Graduate Student Placement: An Examination of Experience and Career Barriers in a Student Affairs Professional Preparation Program

Amy B Wilson, Jeremy B. Hall, Amanda Alba
Journal for the Study of Postsecondary and Tertiary Education  •  Volume 1  •  2016  •  pp. 053-065
This quantitative descriptive study examined the job placement success and challenges of graduate students in a higher education and student affairs professional preparation program at a mid-size public institution in the U.S. Specifically, this study investigated the impact of curricular standards in the form of supervised practice (i.e., internships and graduate assistantships) on the job placement rate of recent alumni. In addition, perceived barriers in the job search process were investigated and examined comparatively by gender. Findings suggest that current curricular standards may not be sufficient for successful placement and that men and women do not differ significantly with respect to perceived barriers in their job search process. Implications for practice include a re-evaluation of curricular standards for student affairs professional preparation programs and a greater understanding of what factors and barriers contribute to successful graduate student placement.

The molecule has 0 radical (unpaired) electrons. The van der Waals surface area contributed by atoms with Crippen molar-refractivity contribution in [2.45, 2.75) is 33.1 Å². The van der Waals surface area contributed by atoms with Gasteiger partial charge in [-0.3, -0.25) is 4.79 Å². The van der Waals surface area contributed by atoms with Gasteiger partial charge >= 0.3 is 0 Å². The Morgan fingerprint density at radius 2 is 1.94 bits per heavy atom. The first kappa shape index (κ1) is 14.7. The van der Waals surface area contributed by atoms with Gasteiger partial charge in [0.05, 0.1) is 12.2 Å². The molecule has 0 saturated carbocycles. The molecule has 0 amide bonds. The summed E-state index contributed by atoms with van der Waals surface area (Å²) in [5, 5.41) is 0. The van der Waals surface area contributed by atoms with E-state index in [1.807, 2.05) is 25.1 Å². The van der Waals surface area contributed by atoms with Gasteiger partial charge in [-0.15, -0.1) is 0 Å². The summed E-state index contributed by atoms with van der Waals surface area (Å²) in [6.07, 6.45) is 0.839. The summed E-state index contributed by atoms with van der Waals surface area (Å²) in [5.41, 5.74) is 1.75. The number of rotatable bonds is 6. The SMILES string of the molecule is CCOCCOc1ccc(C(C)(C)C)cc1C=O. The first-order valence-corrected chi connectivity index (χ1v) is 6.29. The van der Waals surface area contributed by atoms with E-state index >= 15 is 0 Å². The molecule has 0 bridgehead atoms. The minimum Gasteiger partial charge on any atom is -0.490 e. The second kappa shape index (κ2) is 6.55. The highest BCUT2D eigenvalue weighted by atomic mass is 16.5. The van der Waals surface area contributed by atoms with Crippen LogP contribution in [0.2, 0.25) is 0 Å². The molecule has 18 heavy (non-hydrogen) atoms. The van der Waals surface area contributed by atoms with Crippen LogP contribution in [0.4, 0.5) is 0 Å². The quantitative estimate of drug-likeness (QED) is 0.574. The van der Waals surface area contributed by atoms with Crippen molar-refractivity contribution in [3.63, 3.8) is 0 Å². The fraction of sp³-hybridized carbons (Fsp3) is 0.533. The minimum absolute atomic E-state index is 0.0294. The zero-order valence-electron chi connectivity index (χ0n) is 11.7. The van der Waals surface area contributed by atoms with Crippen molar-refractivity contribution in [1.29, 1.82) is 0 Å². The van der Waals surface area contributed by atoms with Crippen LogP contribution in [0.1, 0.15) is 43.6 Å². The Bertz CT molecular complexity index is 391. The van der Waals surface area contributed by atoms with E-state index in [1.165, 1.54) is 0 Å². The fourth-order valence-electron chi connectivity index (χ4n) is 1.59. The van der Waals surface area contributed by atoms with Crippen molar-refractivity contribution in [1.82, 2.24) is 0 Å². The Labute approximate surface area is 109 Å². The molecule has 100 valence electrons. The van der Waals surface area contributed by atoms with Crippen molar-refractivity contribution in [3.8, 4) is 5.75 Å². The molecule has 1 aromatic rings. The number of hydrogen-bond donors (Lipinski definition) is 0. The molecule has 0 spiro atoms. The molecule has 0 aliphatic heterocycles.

graduate students, professional preparation, job placement, student affairs, higher education administration
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